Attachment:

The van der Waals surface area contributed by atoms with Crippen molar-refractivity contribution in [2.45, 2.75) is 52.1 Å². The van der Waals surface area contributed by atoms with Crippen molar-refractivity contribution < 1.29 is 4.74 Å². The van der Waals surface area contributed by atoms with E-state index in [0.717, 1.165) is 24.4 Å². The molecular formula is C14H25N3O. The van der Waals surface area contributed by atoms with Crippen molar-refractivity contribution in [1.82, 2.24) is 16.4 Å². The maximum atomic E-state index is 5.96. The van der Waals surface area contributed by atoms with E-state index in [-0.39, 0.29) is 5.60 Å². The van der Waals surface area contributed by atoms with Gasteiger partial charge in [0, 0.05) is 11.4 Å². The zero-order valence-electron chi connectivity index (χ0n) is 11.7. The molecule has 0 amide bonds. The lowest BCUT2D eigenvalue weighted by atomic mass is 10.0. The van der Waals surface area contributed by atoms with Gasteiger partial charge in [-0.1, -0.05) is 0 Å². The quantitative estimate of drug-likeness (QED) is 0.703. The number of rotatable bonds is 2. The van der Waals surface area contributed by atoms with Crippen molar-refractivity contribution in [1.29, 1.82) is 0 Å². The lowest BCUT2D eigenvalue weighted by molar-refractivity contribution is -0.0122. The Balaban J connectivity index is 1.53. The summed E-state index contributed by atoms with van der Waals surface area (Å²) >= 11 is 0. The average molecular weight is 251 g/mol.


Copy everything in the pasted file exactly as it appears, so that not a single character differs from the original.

The van der Waals surface area contributed by atoms with Crippen molar-refractivity contribution in [2.45, 2.75) is 52.1 Å². The van der Waals surface area contributed by atoms with Crippen molar-refractivity contribution < 1.29 is 4.74 Å². The van der Waals surface area contributed by atoms with E-state index in [0.717, 1.165) is 24.4 Å². The molecular formula is C14H25N3O. The van der Waals surface area contributed by atoms with Crippen molar-refractivity contribution in [1.82, 2.24) is 16.4 Å². The maximum atomic E-state index is 5.96. The van der Waals surface area contributed by atoms with E-state index in [-0.39, 0.29) is 5.60 Å². The van der Waals surface area contributed by atoms with Gasteiger partial charge in [0, 0.05) is 11.4 Å². The zero-order valence-electron chi connectivity index (χ0n) is 11.7. The molecule has 0 amide bonds. The lowest BCUT2D eigenvalue weighted by atomic mass is 10.0. The van der Waals surface area contributed by atoms with Gasteiger partial charge in [-0.1, -0.05) is 0 Å². The quantitative estimate of drug-likeness (QED) is 0.703. The number of rotatable bonds is 2. The van der Waals surface area contributed by atoms with Crippen molar-refractivity contribution in [1.29, 1.82) is 0 Å². The lowest BCUT2D eigenvalue weighted by molar-refractivity contribution is -0.0122. The Balaban J connectivity index is 1.53. The summed E-state index contributed by atoms with van der Waals surface area (Å²) >= 11 is 0. The average molecular weight is 251 g/mol.